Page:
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29 May 2019 | Story Valentino Ndaba | Photo Pexels
Prof Melanie Walker
Fostering human capabilities in universities may potentially transform education, says Prof Melanie Walker.

Education is at the centre of human life, and has the potential to be a crucial support for democratic life. Prof Melanie Walker’s recent research paper strikes a balance in dealing with people, education and the implications for democracy through the lens of human capabilities theory and practice and her own research.

People and papers

In her capacity as the SARChI Chair in the Higher Education and Human Development Research Programme at the University of the Free State (UFS), Prof Walker recently published a paper titled: Defending the Need for a Foundational Epistemic Capability in Education. It appeared in the special issue of the Journal of Human Development and Capabilities in honour of renowned Nobel Laureate Amartya Sen’s 85th birthday.

Nurturing epistemic justice

Within the context of existing literature such as that of Sen’s concern with the value of education on the one hand, and public reasoning on the other, Prof Walker argues for a foundational epistemic capability to shape the formal education landscape – as well as quality in education – by fostering inclusive public reasoning (including critical thinking) in all students. It would contribute to what Sen calls the ‘protective power of democracy’ and shared democratic rights, which, he argues, are strongly missed when most needed.

“Sen’s approach asks us to build democratic practices in our university and in our society in ways which create capabilities for everyone. If our students learn public reasoning in all sorts of spaces in university, including the pedagogical, they may carry this into and back to society,” she said.

Educating for equality

Empowering society and fighting for justice are some of the crucial contributions made possible through fostering the epistemic capability of all students. “The capability requires that each student is recognised as both a knower and teller, a receiver and a contributor in critical meaning and knowledge, and an epistemic agent in processes of learning and critical thinking,” states Prof Walker.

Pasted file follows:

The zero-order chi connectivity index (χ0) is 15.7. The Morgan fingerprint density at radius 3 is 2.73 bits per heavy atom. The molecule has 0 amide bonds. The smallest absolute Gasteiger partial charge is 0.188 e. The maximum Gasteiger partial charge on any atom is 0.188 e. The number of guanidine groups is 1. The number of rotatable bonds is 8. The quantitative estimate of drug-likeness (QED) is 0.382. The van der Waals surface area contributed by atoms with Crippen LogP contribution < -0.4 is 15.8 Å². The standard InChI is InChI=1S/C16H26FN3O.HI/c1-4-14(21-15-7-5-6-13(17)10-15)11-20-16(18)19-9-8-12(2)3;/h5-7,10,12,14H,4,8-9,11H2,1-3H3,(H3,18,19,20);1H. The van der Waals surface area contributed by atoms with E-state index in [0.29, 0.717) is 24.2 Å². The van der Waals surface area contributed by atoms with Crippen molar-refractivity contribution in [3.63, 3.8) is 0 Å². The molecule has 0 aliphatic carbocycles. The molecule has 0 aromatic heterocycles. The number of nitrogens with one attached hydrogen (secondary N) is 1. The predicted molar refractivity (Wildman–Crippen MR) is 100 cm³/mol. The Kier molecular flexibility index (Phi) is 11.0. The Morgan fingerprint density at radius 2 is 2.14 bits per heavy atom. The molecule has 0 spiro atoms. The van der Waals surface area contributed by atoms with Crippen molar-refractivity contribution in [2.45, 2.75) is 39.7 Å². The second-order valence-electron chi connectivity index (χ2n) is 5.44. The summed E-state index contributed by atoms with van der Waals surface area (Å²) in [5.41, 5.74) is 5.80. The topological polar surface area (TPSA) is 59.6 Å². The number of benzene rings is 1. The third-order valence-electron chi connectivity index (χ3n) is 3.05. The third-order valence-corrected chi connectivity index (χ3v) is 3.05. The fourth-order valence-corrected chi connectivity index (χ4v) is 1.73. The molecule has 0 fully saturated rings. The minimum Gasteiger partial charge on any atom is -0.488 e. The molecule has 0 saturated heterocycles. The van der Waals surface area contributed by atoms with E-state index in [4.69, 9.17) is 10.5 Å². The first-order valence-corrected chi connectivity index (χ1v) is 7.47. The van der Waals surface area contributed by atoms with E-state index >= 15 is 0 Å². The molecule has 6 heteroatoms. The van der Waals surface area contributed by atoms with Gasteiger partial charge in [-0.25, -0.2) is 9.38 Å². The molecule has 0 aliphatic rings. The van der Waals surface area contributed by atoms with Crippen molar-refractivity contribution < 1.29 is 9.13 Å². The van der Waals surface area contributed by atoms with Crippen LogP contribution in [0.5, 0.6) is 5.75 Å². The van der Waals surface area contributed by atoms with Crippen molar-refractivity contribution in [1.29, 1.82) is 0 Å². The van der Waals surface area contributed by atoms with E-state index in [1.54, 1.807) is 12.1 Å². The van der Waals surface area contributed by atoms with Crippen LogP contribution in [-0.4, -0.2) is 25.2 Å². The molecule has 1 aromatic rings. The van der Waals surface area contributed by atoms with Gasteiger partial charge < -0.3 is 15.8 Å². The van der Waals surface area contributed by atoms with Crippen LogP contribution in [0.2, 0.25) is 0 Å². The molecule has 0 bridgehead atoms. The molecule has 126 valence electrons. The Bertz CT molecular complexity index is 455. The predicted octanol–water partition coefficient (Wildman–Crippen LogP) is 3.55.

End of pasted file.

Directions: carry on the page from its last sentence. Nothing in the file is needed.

In a young democracy like South Africa’s, inclusive public reasoning becomes all the more essential in order to achieve equality, uphold rights and sustain democracy as enshrined in the constitution, thereby improving people’s lives. 

News Archive

UFS SIFE is the best in SA!
2004-07-09

The SIFE team celebrates their victory with Jack Shewmaker, founder of SIFE in 1975 and past-president of Walmart in the USA, and Moses Kgosana, Chairman of KPMG SA.

The Students in Free Enterprise (SIFE) team of the University of the Free State competed in the National SIFE championships on Thursday, June 17, 2004 at Ceasar’s Convention Centre in Johannesburg.

Strong competition was experienced from the other ten participant SA universities, e.g. the Universities of the Western Cape, Kwazulu-Natal, Cape Town and RAU, but die UFS SIFE team retained the national championship for the third year running.

The team will now represent South Africa and the University of the Free State in Barcelona, Spain at die SIFE World Cup. The competition will be held from 22 to 24 September 2004.

The presentation team members for the competition were Tsholofelo Tlhomelang, Imameleng Matete, Kenneth Lefa, Kabelo Lephaka, Nadia van Staden, Tshepo Mahloko (Multi-Media), Werner Schmidt (Faculty Advisor). Supporting the presentation team were Lineo Peete, Keketso Ntene, Ruth Morienyane, Motaung Mathaba, Tshireletso Seekoe, Peter Letsoalo, Obakeng Msuthwana, Tshepiso Lebentle, JC Langeveldt and Michelle Stanley.

SIFE is a world-wide non-profit organisation with the express aim of encouraging students to spread their business knowledge - gained in the classroom - to the community, to promote and expand the principles of free enterprise.( www.sife.org )

The criteria by which SIFE-projects are measured are the following:

• How free markets work in the global economy.
• How entrepreneurs succeed by identifying a market need and then profitably producing and marketing a product or service to fill that need.
• The personal entrepreneurial, communications, technology and financial management skills needed to successfully compete.
• Practicing business in an ethical and socially responsible manner that supports the principles of a market economy.
• Measuring the results of projects, utilizing mass media and the Internet, involving non-business majors and utilizing a Business Advisory Board, communicating the program through a written report and verbal presentation.

The UFS’ SIFE-team’s presentation complied with all the above mentioned criteria. SIFE UFS’ education drive stretched from primary school learners, to adults who had been working for thirty years – this diverse group was taught about the free market system and its value in the global village. Business ethics and basic business principles were communicated in a fun and interactive way to learners. High-level business advice was given to entrepreneurs who started new projects, e.g. a brick-maker, and marketing advice were given to existing businesses in need of expansion.

If you are interested in helping SIFE UFS achieve its goals, e-mail Werner Schmidt at
schmidtw.ekw@mail.uovs.ac.za or phone him at 051 – 401 3376.

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